35. vette21man

Posts: 351; Member since: Apr 06, 2011

Not sure how you arrived at "WINDOWS PHONE ALL THE WAY!!!!" when it wasn't mentioned at all. If anything, this article should make you think, "APPLE'S FRAGMENTATION IS NONEXISTENT!!" and/or "ANDROID IS IMPROVING AT FRAGMENTATION, AS LONG AS I HAVE A NEXUS!!"

49. Penny

Posts: 1876; Member since: Feb 04, 2011

He arrived at Windows Phone because of how well the WP7.5 update was distributed. According to recent articles, 100% of Windows Phone 7 devices now have access to the 7.5 (Mango) update, within one month after the update was released. Furthermore, everybody that got the 7.5 update got all of the features provided in the update, except for those that are restricted by the carrier (internet sharing, etc.). Meanwhile, if you have an iPhone 4, you are getting the iOS update alright, but you are getting it without its single biggest feature: Siri. And as if that was not enough, Apple abruptly removed the Siri application from the App Store completely, leaving those with older devices with no hope of ever having such a feature. That would be fragmentation.

29. bigboss

Posts: 80; Member since: Oct 26, 2011

Taco, You should compare the old gingerbread with the new ice cream sandwich and you surely increase the depth of your iphone bucket of knowledge by knowing what the drastic leaps made by android are.

44. taco50

Posts: 5506; Member since: Oct 08, 2009

examples you can't even give one example

48. iamcc

Posts: 1319; Member since: Oct 07, 2011

Because there are entire articles on this site discussing it. He doesn't need to provide examples... if you are saying there were no "drastic improvements" from Gingerbread to ICS you either haven't bothered to do ANY reading or you really are as dumb as everyone says.

28. dirtydirty00

Posts: 428; Member since: Jan 21, 2011

is this supposted to make apple look good for being up to date??? LETS NOT FORGET ALL THE NEW IOS STUFF HAS BRICKED THE OLD IPHONES... THE iPHONE 3G GOT BRICKED UP WHEN THE LAST RELEASE WAS RELEASED... hmmmmm... maybe this was to make people go buy new phones.... bad apple! bad apple! bad!

34. vette21man

Posts: 351; Member since: Apr 06, 2011

That is old news, dirtydirty00. As commenters have said that Android has improved its fragmentation, so has Apple. My buddy's 3GS works just great on iOS5, if not seemingly faster. I imagine iOS6 will still work pretty well on the iPhone 4. Apple is getting better at toning down the new features that legacy devices receive, so there is no slow down and only improvements.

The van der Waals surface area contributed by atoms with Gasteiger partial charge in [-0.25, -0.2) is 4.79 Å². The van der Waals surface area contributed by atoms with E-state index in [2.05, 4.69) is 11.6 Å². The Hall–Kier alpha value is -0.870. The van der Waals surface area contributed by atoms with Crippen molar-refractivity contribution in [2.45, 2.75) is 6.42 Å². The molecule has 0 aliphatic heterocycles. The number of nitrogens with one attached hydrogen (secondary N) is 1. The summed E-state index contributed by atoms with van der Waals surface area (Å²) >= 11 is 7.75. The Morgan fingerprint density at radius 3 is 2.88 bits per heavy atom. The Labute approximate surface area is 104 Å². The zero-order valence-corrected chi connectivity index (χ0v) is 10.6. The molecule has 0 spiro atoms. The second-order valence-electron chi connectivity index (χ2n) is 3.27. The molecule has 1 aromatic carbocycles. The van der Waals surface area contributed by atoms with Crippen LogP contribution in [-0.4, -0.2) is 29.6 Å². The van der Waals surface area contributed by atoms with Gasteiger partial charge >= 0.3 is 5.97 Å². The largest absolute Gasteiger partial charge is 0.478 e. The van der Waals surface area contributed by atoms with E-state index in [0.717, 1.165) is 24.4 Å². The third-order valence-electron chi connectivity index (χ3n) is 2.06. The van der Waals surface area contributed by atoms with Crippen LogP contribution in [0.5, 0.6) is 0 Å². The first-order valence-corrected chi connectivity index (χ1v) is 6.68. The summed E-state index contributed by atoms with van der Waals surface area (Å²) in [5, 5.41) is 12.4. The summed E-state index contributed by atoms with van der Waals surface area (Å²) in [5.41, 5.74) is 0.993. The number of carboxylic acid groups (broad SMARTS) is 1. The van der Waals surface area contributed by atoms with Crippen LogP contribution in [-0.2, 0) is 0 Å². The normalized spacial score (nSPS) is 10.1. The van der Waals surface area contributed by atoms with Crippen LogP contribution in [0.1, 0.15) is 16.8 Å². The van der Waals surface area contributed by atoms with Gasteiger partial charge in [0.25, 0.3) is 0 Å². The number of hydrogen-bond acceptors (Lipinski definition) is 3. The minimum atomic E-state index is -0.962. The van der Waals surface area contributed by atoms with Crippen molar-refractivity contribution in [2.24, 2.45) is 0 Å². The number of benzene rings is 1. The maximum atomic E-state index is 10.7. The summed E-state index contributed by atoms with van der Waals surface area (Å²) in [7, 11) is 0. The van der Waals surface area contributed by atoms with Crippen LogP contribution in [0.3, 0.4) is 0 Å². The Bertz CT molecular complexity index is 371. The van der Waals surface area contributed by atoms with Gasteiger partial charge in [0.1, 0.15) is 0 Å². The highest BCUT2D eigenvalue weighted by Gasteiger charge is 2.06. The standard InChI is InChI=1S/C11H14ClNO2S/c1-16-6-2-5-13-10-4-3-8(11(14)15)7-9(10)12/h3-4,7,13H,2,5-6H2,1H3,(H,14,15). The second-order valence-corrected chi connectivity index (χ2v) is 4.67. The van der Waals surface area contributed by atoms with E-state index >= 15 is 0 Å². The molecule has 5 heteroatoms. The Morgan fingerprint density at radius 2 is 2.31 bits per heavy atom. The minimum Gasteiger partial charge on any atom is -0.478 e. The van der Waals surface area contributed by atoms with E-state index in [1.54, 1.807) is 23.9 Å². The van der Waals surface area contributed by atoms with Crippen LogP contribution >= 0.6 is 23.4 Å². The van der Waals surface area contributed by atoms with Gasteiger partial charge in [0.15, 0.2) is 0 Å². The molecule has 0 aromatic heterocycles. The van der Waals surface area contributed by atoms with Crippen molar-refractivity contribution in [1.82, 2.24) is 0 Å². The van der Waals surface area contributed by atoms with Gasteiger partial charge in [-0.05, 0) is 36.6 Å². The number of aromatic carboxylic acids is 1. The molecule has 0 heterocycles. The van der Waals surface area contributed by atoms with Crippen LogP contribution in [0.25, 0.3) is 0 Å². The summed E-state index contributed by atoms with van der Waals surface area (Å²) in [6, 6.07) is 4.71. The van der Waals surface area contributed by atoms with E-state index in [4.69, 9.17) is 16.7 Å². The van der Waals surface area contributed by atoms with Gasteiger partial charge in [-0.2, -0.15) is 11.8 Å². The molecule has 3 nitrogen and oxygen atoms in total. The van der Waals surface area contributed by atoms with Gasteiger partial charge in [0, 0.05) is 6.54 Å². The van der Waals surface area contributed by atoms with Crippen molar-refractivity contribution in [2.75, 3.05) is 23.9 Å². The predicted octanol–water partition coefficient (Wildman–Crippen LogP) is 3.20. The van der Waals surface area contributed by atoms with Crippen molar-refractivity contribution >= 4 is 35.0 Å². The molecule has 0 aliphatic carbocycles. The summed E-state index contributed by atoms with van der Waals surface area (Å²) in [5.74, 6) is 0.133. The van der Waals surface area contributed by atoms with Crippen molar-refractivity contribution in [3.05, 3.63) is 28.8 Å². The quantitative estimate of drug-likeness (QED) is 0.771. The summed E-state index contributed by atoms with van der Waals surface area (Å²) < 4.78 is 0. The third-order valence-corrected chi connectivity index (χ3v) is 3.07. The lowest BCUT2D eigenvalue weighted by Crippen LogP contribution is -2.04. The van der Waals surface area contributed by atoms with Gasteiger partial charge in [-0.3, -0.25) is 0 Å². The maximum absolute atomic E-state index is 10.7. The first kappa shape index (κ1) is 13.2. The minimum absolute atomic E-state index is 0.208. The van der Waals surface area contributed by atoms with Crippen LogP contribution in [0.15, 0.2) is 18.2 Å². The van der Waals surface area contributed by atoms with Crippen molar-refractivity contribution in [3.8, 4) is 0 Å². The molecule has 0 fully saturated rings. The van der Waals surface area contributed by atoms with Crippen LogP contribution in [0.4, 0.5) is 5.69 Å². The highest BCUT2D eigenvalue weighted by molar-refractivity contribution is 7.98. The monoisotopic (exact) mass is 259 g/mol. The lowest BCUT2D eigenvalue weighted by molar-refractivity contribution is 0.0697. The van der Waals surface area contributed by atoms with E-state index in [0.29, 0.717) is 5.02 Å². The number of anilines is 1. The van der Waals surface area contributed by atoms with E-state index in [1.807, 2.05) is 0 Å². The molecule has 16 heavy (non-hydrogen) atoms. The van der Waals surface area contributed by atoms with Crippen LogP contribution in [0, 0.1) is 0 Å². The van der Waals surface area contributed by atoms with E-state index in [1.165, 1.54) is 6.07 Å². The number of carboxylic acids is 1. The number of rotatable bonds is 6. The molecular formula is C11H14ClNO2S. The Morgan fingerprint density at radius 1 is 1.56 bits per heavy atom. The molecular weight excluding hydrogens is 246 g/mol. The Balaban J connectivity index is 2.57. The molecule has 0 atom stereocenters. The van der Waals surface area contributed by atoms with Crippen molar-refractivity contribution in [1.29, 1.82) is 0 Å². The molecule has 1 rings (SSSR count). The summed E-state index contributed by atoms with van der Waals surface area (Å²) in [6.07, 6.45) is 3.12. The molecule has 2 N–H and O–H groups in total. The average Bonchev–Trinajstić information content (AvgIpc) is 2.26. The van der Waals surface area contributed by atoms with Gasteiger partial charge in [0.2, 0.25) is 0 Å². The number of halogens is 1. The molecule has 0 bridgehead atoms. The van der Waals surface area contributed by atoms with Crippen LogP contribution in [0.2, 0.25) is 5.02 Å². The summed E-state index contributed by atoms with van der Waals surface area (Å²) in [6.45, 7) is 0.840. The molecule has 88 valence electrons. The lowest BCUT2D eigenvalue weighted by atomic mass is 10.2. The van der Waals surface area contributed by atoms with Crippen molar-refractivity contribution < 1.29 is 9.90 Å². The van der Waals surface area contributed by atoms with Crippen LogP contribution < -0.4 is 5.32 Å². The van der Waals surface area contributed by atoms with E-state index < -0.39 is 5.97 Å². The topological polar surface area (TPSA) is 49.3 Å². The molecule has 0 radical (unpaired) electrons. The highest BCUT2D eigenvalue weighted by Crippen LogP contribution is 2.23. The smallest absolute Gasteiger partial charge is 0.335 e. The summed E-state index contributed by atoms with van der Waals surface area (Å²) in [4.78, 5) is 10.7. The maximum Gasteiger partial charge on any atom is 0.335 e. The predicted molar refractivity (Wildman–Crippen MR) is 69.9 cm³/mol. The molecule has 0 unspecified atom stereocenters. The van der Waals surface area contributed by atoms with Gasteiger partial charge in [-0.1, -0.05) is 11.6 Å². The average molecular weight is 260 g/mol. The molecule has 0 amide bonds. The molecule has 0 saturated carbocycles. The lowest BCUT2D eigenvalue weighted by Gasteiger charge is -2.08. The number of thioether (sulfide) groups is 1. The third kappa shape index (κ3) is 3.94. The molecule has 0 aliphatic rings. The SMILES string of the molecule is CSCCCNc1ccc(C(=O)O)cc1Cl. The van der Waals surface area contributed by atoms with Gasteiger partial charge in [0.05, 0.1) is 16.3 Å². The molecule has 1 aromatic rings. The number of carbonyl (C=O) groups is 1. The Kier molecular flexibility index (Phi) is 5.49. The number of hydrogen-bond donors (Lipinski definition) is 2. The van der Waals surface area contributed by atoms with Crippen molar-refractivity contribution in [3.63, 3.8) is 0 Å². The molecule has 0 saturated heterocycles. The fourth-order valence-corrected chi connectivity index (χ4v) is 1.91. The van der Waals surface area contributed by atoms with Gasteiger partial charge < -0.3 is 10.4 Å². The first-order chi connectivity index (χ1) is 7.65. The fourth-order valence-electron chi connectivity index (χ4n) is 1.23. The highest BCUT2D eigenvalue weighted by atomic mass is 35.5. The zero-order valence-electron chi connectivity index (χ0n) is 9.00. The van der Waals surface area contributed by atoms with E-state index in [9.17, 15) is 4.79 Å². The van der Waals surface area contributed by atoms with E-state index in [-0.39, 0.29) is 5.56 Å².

18. WirelessCon

Posts: 311; Member since: May 11, 2010

My Samsung Infuse is still on Froyo, can't wait for Ice Cream Sandwich and I still haven't tasted Gingerbread.

15. alc

Posts: 17; Member since: May 19, 2010

This absolutely can't be true. here's the official apple site: at the bottom it lists compatible devices...nuff said

17. bossmt_2

Posts: 459; Member since: Oct 13, 2009

It is Ironic that they haven't updated the poll to put the iPhone and 3G as being a generation behind but it's not like it's shocking

22. JayLeBlanc

Posts: 33; Member since: May 16, 2011

The chart is 100% accurate. iOS5 works on the iPhone 3GS and the iPhone 4. It doesn't work on the original iPhone or the iPhone 3G, but those came out in 2007 and 2008 respectively, and are therefor more than 3 years old.

10. snowgator

Posts: 3629; Member since: Jan 19, 2011

The only real downsides to Android: The fragmentation, and the 2nd tier devices that show up and run the OS poorly which results in a bad experience for the user. However, while this will never totally go away in an open source OS, the basic feel of the comment sections on mobile sites is that both those huge problems are a ton better in the past year. Sometimes we lose sight of the fact that Android has really only been this huge for a couple years. All the manufacturers are improving. The ones that aren't are getting buried. I expect this to continue to improve, and Google seems to be doing a lot on it's end to help. Early reviews and previews show that ICS seems to be a lot more streamlined.

9. ilia1986 unregistered

You say fragmentation, I say custom roms! Something that iPhone will NEVER be able to do. Change its operating system.